6. Ocko, Ilissa B., Tianyi Sun, Drew Shindell, Michael Oppenheimer, Alexander N. Hristov, Stephen W. Pacala, Denise L. Mauzerall, Yangyang Xu, and Steven P. Hamburg. “Acting Rapidly to Deploy Readily Available Methane Mitigation Measures by Sector Can Immediately Slow Global Warming.” Environmental Research Letters 16, no. 5 (May 2021): 054042. https://doi.org/10.1088/1748-9326/abf9c8↩︎

  7. Kleinen, Thomas, Sergey Gromov, Benedikt Steil, and Victor Brovkin. “Atmospheric Methane Underestimated in Future Climate Projections.” Environmental Research Letters 16, no. 9 (August 2021): 094006. https://doi.org/10.1088/1748-9326/ac1814↩︎

  8. “Fact-Check: Is an Arctic ‘Methane Bomb’ about to Go Off?” Climatetippingpoints.Info (blog), May 13, 2019. https://climatetippingpoints.info/2019/05/13/fact-check-is-an-arctic-methane-bomb-about-to-go-off/↩︎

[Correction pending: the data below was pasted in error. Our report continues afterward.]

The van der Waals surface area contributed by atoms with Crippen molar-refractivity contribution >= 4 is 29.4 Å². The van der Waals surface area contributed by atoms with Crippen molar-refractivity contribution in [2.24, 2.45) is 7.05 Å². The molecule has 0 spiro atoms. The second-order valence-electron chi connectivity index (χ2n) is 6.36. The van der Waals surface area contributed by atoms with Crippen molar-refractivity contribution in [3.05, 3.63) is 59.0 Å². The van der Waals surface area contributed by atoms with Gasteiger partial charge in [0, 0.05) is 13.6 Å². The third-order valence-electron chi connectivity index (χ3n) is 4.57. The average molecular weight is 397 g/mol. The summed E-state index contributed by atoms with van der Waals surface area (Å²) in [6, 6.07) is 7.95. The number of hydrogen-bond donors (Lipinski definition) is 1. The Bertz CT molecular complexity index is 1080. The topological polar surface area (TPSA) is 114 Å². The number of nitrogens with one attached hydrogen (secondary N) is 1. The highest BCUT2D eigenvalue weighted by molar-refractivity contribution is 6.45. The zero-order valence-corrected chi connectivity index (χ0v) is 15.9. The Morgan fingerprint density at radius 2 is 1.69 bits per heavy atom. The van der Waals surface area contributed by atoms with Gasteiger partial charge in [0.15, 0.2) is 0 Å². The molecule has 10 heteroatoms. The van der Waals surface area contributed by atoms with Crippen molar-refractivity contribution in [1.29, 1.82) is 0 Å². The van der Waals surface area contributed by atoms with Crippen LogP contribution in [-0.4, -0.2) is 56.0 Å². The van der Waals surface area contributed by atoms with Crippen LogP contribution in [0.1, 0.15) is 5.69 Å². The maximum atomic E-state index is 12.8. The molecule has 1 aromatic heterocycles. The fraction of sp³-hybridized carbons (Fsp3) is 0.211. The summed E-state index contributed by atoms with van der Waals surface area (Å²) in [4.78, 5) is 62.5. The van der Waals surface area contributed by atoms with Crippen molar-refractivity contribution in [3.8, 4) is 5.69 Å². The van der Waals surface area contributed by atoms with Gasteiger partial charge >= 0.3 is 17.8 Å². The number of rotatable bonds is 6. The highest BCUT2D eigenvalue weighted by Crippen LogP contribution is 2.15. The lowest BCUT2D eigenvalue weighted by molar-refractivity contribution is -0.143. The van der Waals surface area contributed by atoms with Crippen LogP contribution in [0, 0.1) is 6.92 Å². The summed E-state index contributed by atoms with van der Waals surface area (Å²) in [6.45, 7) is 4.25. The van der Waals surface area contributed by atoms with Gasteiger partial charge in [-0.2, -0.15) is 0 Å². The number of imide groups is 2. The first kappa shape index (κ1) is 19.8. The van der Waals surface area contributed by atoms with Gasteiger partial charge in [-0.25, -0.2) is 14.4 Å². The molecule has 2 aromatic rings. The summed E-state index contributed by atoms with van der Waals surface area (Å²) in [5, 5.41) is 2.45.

9. Energy.gov. “Biden Administration Launches $3.5 Billion Program to Capture Carbon Pollution from the Air.” Accessed December 6, 2022. https://www.energy.gov/articles/biden-administration-launches-35-billion-program-capture-carbon-pollution-air↩︎

  10. ClimateWorks Foundation. “The Carbon Dioxide Removal Movement Is Scaling Rapidly. Philanthropy Must Steer It toward Greater Impact.” Accessed December 6, 2022. https://www.climateworks.org/blog/carbon-dioxide-removal-movement-philanthropy-scale-impact/↩︎

  11. IPCC Sixth Assessment Report, “Chapter 5: Global Carbon and Other Biogeochemical Cycles and Feedbacks.” Accessed January 6, 2023. https://www.ipcc.ch/report/ar6/wg1/chapter/chapter-5/↩︎

  12. Damon Matthews, H., Katarzyna B. Tokarska, Joeri Rogelj, Christopher J. Smith, Andrew H. MacDougall, Karsten Haustein, Nadine Mengis, Sebastian Sippel, Piers M. Forster, and Reto Knutti. “An Integrated Approach to Quantifying Uncertainties in the Remaining Carbon Budget.” Communications Earth & Environment 2, no. 1 (January 18, 2021): 1–11. https://doi.org/10.1038/s43247-020-00064-9. ] ↩︎